CAMBRIDGE — For a few brief moments Sunday afternoon, in the foyer and cafeteria of an elementary school, Democratic elected officials and candidates attained critical mass.
Before the plates of bagels, vegetables, and chips and dip were picked through; before the slow and meticulous work of counting votes had begun; before the local activists hoping to be elected delegates to the June Democratic convention made their short pitches, there were many ambitious Democrats in close quarters at this Cambridge caucus.
They included four of the party’s five gubernatorial hopefuls. Attorney General Martha Coakley shook hands with an ebullient supporter. Treasurer Steven Grossman listened attentively to a voter. Donald M. Berwick made the rounds. Juliette Kayyem introduced her 75-year-old father to a cluster of Cantabrigians.
Candidates for lieutenant governor, treasurer, and attorney general also mingled, while Middlesex District Attorney Marian T. Ryan asked passersby for signatures and Representative Katherine M. Clark hugged a supporter.
Then US Senator Edward J. Markey bounded in, wide smile on his face and big coffee cup in his left hand.
The frenetic preshow and the more low-key caucus itself offered a window into the sometimes boisterous, sometimes staid events that, taken together, mark the first real test of the campaigns of the Democrats hoping to succeed Deval Patrick.
In an age of meticulously managed political programs marked by candidates reciting rote talking points often promulgated from party headquarters in Washington, D.C., the caucuses are a throwback to a more local, unscripted strain of politics.
It is a “great experience to see democracy as it was practiced in the 19th century,” said Robert Kayyem, Juliette Kayyem’s father, who had come in from California to join his daughter on the trail.
Cambridge’s Ward 9 gathering was one of more than 530 Democratic caucuses that launched this past weekend and are taking place across the state over the next month. The mission is to elect delegates to the state Democratic convention in June. Candidates must receive the backing of 15 percent of delegates at the convention to make the September primary ballot, so their campaigns work to get supporters chosen at the gatherings in cities and towns across the state.
As the caucus officially began in the cafeteria of the John M. Tobin Montessori School near Fresh Pond in Cambridge just after 1 p.m. Sunday, Markey spoke briefly to the 88 registered Democratic voters from the ward who had shown up and signed in to participate.
“This November, we’re going to go gold, gold, gold, and gold!” he said, firing up the crowd.
Markey, the only statewide elected official to speak, then briefly joined a few other politicos at one end of the cafeteria while the voters gathered at the other. The politicians filtered out to other nearby caucuses as Allan Isbitz, the chairman of the ward committee, explained the voting process. Any of 88 local voters who had checked in could be nominated. Each nominee would have up to 60 seconds to pitch their neighbors. Then those 88 people would, separately, elect five male and five female delegates to the state party convention in Worcester and, later, a few alternates.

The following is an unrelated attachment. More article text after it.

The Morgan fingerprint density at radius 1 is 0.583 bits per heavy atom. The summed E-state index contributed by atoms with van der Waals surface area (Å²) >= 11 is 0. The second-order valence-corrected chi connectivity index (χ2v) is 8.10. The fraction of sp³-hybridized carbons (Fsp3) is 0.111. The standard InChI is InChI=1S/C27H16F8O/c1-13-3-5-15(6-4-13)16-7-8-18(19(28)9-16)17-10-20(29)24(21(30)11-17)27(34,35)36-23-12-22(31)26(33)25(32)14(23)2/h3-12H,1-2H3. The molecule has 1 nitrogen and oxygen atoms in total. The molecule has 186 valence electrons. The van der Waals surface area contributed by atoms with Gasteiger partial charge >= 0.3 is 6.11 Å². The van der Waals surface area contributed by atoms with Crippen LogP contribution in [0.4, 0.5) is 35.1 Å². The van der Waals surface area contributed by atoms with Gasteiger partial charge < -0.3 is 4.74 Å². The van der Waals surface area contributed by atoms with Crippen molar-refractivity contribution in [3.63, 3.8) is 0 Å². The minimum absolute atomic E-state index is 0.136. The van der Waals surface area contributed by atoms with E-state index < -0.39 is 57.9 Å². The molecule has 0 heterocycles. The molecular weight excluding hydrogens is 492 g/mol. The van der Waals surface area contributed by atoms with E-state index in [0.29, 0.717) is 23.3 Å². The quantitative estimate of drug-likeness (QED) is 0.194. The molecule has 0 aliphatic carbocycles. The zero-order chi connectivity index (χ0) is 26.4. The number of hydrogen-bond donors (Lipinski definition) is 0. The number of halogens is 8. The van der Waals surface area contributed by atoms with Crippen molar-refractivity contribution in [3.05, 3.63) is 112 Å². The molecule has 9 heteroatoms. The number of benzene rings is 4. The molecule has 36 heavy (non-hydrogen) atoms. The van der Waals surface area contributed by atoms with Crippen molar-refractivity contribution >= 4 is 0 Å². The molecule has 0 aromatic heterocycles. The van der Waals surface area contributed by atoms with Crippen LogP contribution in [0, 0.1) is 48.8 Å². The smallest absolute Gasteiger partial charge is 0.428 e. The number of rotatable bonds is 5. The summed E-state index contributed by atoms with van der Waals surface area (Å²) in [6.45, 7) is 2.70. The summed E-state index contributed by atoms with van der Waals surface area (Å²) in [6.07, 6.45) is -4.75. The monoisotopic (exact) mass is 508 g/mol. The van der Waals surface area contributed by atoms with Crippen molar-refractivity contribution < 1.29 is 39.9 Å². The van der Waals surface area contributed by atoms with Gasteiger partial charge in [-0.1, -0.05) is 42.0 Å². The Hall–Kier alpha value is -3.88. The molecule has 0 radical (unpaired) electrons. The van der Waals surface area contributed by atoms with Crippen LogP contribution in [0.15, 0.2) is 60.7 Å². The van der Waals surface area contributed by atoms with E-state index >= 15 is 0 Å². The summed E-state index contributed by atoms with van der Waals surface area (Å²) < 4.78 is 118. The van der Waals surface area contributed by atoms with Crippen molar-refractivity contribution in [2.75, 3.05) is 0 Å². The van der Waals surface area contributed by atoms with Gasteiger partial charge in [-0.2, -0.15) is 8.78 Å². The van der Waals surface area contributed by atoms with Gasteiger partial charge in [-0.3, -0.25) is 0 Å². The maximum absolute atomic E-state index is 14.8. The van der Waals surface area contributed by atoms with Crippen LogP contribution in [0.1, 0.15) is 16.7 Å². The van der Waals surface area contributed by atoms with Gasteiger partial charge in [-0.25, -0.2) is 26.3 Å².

Fifteen women were nominated to be delegates and each spoke briefly, most saying which gubernatorial candidate she backed and why.
One nominee was Maura Pensak, 55, who was mounting a bid to be a convention delegate for the first time. She said she was backing Coakley, whom she described as progressive and practical.
After the speeches, paper ballots were handed out and voters picked up to five of the 15 female hopefuls, which was followed by a slow hand-counting of the ballots. Isbitz announced the winners and the hand-written tally sheet of votes was pinned to the wall.
Pensak, who was among those elected, later said the Coakley campaign had reached out to her and encouraged her to run. The process unfolded in the same way for the men: 14 nominated, all spoke, ballots were cast, and winners announced by around 3 p.m.
Of the 10 delegates ultimately elected, eight expressed support for Coakley while two said they backed Kayyem.
While there were still alternates to elect, some attendees headed for the door having had enough grass-roots democracy for one day. Thomas M. McGee, the state Democratic party chairman, said in a phone interview Sunday evening that none of the gubernatorial hopefuls seemed to have surged ahead of the pack in the early caucuses.
State Republicans recently finished their caucus process. Two members of the GOP are vying for their party’s gubernatorial nomination: Charles D. Baker, who was his party’s pick in 2010, and political newcomer Mark R. Fisher.
An aide to the fifth Democrat running for governor, Joe Avellone, said while he wasn’t at the Ward 9 caucus, Avellone’s wife and sister showed up.
Also running for governor are independent candidates Evan Falchuk, a lawyer and former business executive; venture capital investor Jeffrey S. McCormick; and evangelical Christian pastor Scott Lively.